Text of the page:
We are excited to share with you an exclusive inside look at John’s upcoming children’s book, Luca & the Mongrels of Montparnasse in a short, two-part blog series. In part one, John takes us inside the plot of his tail (ugh...every time: tale), which follows a young artistic terrier through inspiration, friendship and adventure in Paris in the early 1900s. In part two, released in two weeks time, he will reveal secrets and updates about the process of making a children's book, and future plans for little Luca and his big dreams.
Part I: Bringing Luca to Life
It all started with a greeting card...
This one ^ to be precise: an interpretation of a famous Van Gogh self-portrait—which many of you probably know, and love. This card, which John called Vincent van Dogh, was sent to a buyer, a few years ago, at the National Gallery Museum store in Washington, D.C. The museum not only liked the card: they asked for more. So, John created a series of these art history cards, full of puns and pedigrees, and soon Catisse, Labrador Dali, Moonet and many others joined Vincent van Dogh in the ever-growing Artiphany characterverse of art history individuals.
When John showed the series to a friend of his, who had experience working in children’s literature, she suggested he write a book built around these images. “The basic story came into my head quickly,” John says. “The group of painters to whom I was referring were already personal favorites of mine and the period in Paris in which they lived at the beginning of the 20th century was so rich with invention and importance in terms of music, painting, ballet, sculpture, that I already had sufficient knowledge to get started.”
“Because this group of artists were breaking all the rules of the existing modes of painting established by the official Academies and all my images were of dogs, it suggested that this was a conflict between a group of mongrels who were challenging the idea of purity and pedigree.”
For his main character, John landed on a young dog with artistic ambitions, setting off to pursue his dreams in Paris. “Since a dog's breed is a determining factor in what their temperament is like,” John adds, “I chose a tenacious terrier because tenacity is essential to achieving anything, especially for an artist.” And so Luca came into being, and trotted onto the page.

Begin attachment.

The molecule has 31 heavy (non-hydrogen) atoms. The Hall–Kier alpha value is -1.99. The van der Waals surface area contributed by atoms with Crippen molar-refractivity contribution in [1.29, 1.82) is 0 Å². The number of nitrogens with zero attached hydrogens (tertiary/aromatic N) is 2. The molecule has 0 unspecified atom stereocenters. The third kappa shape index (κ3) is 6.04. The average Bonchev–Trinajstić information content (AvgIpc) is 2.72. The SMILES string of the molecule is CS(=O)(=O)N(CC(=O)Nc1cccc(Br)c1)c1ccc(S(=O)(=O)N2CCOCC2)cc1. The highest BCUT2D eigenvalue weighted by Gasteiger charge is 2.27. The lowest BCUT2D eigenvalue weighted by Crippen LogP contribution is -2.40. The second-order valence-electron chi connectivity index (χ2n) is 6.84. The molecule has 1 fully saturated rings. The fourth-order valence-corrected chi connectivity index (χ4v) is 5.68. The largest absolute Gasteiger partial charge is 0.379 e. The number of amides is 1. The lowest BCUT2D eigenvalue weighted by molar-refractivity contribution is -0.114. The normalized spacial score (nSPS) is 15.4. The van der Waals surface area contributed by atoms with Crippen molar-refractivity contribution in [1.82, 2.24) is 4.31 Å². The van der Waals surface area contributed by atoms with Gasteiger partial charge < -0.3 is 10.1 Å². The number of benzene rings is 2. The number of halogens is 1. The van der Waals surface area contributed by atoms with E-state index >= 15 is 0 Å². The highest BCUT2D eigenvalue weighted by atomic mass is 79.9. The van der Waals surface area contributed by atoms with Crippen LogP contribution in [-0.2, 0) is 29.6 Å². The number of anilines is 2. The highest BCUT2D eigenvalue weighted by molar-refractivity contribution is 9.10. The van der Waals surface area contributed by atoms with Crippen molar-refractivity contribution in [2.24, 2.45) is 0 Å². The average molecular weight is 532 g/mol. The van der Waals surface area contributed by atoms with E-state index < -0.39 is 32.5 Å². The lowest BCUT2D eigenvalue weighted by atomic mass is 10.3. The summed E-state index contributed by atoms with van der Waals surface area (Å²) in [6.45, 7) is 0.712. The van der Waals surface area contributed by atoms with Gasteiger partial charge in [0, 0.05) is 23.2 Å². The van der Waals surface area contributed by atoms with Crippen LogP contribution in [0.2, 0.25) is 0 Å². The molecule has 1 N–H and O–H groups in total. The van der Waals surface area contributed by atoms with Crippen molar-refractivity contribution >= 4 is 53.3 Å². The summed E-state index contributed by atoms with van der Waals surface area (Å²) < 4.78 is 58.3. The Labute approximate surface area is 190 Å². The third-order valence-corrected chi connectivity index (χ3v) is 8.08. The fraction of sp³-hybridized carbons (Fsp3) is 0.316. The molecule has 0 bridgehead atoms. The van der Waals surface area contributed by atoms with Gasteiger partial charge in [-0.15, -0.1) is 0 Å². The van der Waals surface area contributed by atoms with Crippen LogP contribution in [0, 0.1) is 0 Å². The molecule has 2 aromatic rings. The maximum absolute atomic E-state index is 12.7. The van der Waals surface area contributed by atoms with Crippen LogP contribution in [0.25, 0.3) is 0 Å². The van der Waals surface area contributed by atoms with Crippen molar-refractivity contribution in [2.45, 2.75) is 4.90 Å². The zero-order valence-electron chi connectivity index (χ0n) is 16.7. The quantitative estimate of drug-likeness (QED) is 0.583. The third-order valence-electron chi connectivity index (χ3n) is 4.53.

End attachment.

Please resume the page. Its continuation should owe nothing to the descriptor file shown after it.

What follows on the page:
Luca leaves his childhood home in 1910 and is welcomed into the Parisian residence of his Uncle Jules, a baker of premier dog biscuits, who is also sponsoring his education at the prestigious Pedigree Academy. Uncle Jules and Luca’s cousin Celeste are thrilled to have him join their little family. “They toast Luca's arrival that night with a dinner of root beer and dog biscuits and recite the pledge that a terrier is true to the breed and "never gives up!" no matter what,” says John.
“Luca’s first day at school under the command of the eminent painter Maurice de Monfort Bark-Woofsey is a disaster,” John continues. “His gesture of friendship towards his classmates is rebuffed by a snobby assortment of pedigree puppies.” Bark-Woofsey gives the class an assignment: to paint a “masterpiece” representing all the virtues of their given pedigree. But before Luca even puts paintbrush to paper, a glint of color catches his eye. The gingko tree, swaying outside of the classroom window. “He's so captivated by its beauty that he begins to paint it instead of the assignment,” explains John. “Even though it's an unintentional act of disobedience, he's scolded by Maurice de Monfort Bark-Woofsey in front of the class.”
“Though he doesn't know it yet, his response to the tree's natural beauty is a marker for the type of painter he will become.” Nonetheless, after the admonishment, Luca abandons his painting of the gingko and sets about completing Bark-Woofsey’s assignment. After all, he’s determined to honor his Uncle Jules’ great act of generosity, and to make his family proud.
After his lessons, Luca escapes to a park near the academy to meet Celeste for lunch. “Her buoyant personality won't tolerate a place that isn't any fun,” says John, “and she knows that a big dose of adventure will cheer up her cousin's spirit. She grabs his paw and off they run to Montparnasse to meet the Mongrels…”
That's all you get for now....but keep your ears pricked for part two, which dives into the knitty gritties of publishing a children’s book—no small task in the world that is 2019, let me tell you.
Now...get off your computers and tablets and phones and out to the dog park! All of you! Don't make me bark at you!
Love and dog bones,